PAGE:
(Note: I often receive emails from parents about their struggles. Here, a parent has given permission to share our email exchange about whining and her preschool-age son.)
I have a parenting question for you…Do you have an effective way to deal with whining? Our son like most 4 year olds, can be very whiny at times. We have tried all sorts of ways to deal with his whining: talking to him, counting him out, timeouts, ignoring, rewarding him for good behavior. Nothing seems to work all that well. Whining is not fun…and how we are dealing with it is making for some un-enjoyable times, especially on the weekends. I have always valued your parenting advice so any thoughts you have are greatly appreciated. Thanks so much! Take care,
“Mom who needs help!”
To “Mom who needs help with whining 4-year old:”
I love your question about whining. It reminds me of those lovely days with preschoolers in my house, (and whining a lot!) I sometimes made a joke with my children that “I don’t understand whining language. Can you speak Clear Talk Language?”
Whining is an older child’s form of infant crying. Your son whines because there is something that he can’t handle, doesn’t like, or is frustrated by. Using a whining voice is like crying with words. It’s very easy to see our little guys as older than they actually are emotionally, especially when they can speak so well! Often, though, the whining comes from a place of not completely understanding the emotional landscape of what’s happening inside them (and sometimes to the powerlessness they feel in a situation where they have little or no control – like when to go to bed, whether or not they’ll be allowed to watch TV, etc. etc. etc.!)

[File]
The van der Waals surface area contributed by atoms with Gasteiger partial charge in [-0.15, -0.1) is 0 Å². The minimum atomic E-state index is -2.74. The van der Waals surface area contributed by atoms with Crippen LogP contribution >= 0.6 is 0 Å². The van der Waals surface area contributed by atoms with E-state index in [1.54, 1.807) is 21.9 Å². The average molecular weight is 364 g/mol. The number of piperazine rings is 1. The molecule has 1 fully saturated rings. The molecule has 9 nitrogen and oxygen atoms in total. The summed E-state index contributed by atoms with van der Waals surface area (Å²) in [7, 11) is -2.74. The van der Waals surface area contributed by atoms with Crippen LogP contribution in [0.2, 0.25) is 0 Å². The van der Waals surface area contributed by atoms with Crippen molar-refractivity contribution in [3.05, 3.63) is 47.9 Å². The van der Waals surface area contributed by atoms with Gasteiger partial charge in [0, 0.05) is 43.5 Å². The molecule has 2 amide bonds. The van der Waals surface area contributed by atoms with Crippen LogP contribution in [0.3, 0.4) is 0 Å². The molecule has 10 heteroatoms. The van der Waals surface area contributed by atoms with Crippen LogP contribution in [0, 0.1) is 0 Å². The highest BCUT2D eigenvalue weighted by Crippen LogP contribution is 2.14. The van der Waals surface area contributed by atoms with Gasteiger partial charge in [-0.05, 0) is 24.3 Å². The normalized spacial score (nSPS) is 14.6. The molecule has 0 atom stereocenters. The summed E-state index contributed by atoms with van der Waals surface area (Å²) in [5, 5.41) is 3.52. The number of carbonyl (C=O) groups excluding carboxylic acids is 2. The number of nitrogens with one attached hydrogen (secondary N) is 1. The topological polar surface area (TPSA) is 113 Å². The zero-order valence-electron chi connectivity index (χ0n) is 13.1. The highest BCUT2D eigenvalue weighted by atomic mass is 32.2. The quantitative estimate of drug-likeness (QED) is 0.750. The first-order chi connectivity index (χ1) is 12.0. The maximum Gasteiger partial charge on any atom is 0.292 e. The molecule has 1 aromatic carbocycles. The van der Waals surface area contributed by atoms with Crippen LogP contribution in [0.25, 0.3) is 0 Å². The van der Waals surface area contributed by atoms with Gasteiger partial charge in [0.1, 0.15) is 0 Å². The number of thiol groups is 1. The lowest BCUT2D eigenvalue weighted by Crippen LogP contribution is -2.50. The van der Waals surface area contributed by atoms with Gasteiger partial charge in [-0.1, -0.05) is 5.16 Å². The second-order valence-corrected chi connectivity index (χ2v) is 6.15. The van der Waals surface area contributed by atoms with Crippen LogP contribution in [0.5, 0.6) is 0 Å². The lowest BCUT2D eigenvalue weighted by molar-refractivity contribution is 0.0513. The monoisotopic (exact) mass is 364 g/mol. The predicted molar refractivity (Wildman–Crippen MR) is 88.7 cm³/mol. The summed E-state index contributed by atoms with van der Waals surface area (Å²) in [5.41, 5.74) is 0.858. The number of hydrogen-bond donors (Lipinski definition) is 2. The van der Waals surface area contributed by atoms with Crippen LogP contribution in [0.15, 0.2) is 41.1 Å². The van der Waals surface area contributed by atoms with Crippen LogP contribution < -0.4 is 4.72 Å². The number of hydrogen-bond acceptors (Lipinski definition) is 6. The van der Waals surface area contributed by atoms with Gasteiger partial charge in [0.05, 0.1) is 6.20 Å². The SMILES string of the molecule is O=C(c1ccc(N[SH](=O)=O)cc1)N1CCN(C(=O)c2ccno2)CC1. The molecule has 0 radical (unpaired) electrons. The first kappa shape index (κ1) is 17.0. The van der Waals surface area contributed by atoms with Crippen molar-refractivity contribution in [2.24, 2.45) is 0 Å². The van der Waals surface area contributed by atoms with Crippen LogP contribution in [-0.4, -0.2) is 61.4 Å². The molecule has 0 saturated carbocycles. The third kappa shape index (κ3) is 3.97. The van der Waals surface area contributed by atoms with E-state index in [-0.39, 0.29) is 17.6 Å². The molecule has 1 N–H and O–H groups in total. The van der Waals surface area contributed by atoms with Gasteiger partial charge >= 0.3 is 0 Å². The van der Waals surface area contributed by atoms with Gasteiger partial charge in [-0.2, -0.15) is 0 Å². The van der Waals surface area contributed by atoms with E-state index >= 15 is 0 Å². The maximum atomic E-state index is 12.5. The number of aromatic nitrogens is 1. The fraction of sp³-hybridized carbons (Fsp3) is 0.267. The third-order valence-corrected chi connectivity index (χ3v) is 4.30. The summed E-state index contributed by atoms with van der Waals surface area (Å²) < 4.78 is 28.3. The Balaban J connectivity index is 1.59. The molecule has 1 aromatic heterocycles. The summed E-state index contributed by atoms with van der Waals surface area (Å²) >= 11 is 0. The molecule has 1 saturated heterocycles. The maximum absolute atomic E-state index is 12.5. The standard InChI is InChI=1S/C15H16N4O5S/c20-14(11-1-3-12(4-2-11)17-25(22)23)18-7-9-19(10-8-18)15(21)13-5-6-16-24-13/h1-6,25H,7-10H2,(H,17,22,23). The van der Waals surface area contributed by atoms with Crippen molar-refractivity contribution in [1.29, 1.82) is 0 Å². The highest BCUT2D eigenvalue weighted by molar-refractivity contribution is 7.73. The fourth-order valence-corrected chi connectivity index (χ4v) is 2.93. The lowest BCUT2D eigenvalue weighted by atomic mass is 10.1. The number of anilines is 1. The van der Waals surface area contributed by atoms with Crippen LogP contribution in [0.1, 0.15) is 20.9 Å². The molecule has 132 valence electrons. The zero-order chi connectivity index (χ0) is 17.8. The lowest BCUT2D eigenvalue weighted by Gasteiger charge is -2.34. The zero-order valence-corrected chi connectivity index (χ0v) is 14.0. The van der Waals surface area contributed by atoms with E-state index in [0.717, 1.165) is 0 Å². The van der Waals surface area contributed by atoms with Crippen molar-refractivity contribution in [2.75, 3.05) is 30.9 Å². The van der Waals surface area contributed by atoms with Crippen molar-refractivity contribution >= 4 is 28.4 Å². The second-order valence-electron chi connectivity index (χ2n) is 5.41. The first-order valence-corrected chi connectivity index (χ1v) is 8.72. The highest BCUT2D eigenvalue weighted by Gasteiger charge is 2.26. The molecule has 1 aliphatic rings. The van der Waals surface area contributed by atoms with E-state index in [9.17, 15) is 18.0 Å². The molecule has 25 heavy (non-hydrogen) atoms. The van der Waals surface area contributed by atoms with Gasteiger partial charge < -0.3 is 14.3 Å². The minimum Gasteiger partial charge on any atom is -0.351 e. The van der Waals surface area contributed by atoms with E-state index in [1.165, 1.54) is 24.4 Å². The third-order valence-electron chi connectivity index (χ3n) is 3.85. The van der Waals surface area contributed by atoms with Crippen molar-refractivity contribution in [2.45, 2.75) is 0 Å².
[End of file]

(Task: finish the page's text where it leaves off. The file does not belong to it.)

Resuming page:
Acknowledging the feeling, while still limiting the behavior is the first step. “I know you really want to stay up because we’re having so much fun, and you wish you could stay up forever and ever, AND every body needs rest, so it’s time for bed. Let’s hop on one foot all the way to the stairs!” If distracted attention doesn’t work, acknowledge the feeling by asking about it during a lap squeeze (attention without “giving in” to the whining, but with some loving connection) – “Let’s sit in the cuddling chair and try to figure out what’s really going on.”
Often a preschooler whines when they are hungry, angry, lonely or tired (HALT) and can’t completely identify their need – so they whine about everything else! Meeting those HALT needs is another good strategy. Trying to pre-empt those times of pushing beyond what’s reasonable to expect (like a four hour shopping trip in the 90 degree heat…) will help keep your son from getting to the point of whining to release his frustration.
Another more difficult reason for whining is to express negative feelings, but not having a safe way to do it. Some children don’t want to scream or “lash out” because anger is not a socially-acceptable emotion to express, though we all need to express it at one point or another. Giving ways to express frustration and anger in healthy ways (strong physical play with an inanimate, indestructible object like a cardboard box or big pillow) is key to avoiding it “leaking out” in other ways, like whining or passive aggression.
More practical tips can be found in this article by Laura Markham. Hope it will help you! Til soon, Beth